Thursday, July 12, 2012
National Review Magazine “Don't Forget Payroll Taxes”
Chicago Thursday 21 June 2012
Editors, National Review Magazine
National Review Magazine [Monday 25 June] has two letters (“Don't Forget Payroll Taxes”) from individuals who sure know lot about federal taxes.
The 2012 Statistical Abstract of the United States shows that in 2010 38.4% of all taxes received by the federal government were withheld by employers from wage earners' wages as individual income taxes. Another 34.7% from the same source labeled “Old age and disablity Insurance” (Social Security.)
So 73% of all taxes collected by the feds in 2010 came from Employer checking accounts. If it didn't, the employer would go to jail. Employers work under the same constraints as the rest of us, so way back in 1937 they covered this expense by taking a little nick out of wages they paid to workers. But after that first nick, wage earners never felt a thing. But the employers still have to write those monthly checks, so they cover it by adding the expense to the cost of their product. Presto! 73% of all federal income comes from a silent, painless, national sales tax.
There is no “Medicare trust fund” nor a “Social Security trust fund” either, and never has been. The payroll taxes that allegedly go into these funds go into the general fund. That's the fund where all the $trillions
the federal government spends comes from, too, but by that time there
is no label on a single dollar saying: “this money came from Social Security contributions...” In 56 of the last 60 years this has forced us to borrow to cover an annual deficit. This has been easy for the world's largest economy, but gets less easy all the time. After 8 years of the Bush administration's average monthly $20 billion deficits, followed by 42 months of the Obama administrations $120 billion average monthly deficits, time is running out on reality.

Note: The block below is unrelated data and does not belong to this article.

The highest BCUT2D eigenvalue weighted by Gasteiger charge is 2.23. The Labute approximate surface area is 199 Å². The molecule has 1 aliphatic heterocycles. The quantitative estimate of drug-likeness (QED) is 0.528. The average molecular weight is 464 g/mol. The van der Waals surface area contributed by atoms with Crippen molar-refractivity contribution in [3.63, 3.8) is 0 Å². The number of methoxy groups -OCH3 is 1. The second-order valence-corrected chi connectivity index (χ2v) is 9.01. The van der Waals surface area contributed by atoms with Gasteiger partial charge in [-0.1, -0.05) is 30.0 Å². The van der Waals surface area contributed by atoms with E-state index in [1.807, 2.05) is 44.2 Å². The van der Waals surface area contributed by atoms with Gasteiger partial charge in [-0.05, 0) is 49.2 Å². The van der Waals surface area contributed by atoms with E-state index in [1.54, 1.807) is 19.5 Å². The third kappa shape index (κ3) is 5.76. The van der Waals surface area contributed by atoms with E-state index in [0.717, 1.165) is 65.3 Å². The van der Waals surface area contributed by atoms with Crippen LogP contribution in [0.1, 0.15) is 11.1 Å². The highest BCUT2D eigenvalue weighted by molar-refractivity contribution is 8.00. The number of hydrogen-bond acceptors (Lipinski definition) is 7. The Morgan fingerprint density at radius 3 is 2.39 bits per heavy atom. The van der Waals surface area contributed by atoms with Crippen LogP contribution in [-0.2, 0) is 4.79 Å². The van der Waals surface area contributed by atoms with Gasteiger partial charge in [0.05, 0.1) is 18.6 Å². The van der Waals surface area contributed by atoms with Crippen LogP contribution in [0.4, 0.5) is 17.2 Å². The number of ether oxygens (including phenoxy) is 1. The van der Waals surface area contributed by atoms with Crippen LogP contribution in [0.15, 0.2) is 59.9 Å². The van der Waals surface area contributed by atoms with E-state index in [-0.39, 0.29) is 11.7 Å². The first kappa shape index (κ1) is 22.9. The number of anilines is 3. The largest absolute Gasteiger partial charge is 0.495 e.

An added twist: The ninety per cent of voters who are wage earners have drawers full of pay stubs saying: “You earned, and your employer paid...” implying if the employer hadn't paid the feds, they would have given the money to the wage earner. So all those voters say: “Hey, I
paid in – I deserve Social Security, and medicare!”
The federal government can do nothing to help citizens growing older. But there is a private sector, that includes insurance companies. They hire actuaries who design plans, such that if an individual contributes a fixed amount over their working years, the company will pay them a living wage until they die. What do they do with all these contributions? They invest them, in private and public projects, that return enough interest to support the obligations. Are they reliable? How reliable are John Hancock Insurance, Massachusetts Mutual Insurance, Northwestern Mutual, Metropolitan Life compared to the federal government?
This mess can be fixed. Get a majority of the House of reps, 60 Senators, and a President with backbone enough to change the US Tax code from "every employer making payment of wages shall deduct and withhold upon such wages a tax..." to "every employer making payment of wages shall pay all of them to the employee...." The employer would still calculate the tax, noting to the employee: "Here is what the feds expect you to remit in 30 days"
Returning the responsibility of writing checks to fund the government to voters would force them to face how much all these entitlements cost, encouraging voting for legislators less likely to support federal vote-buying giveaways.
Arnold H Nelson email@example.com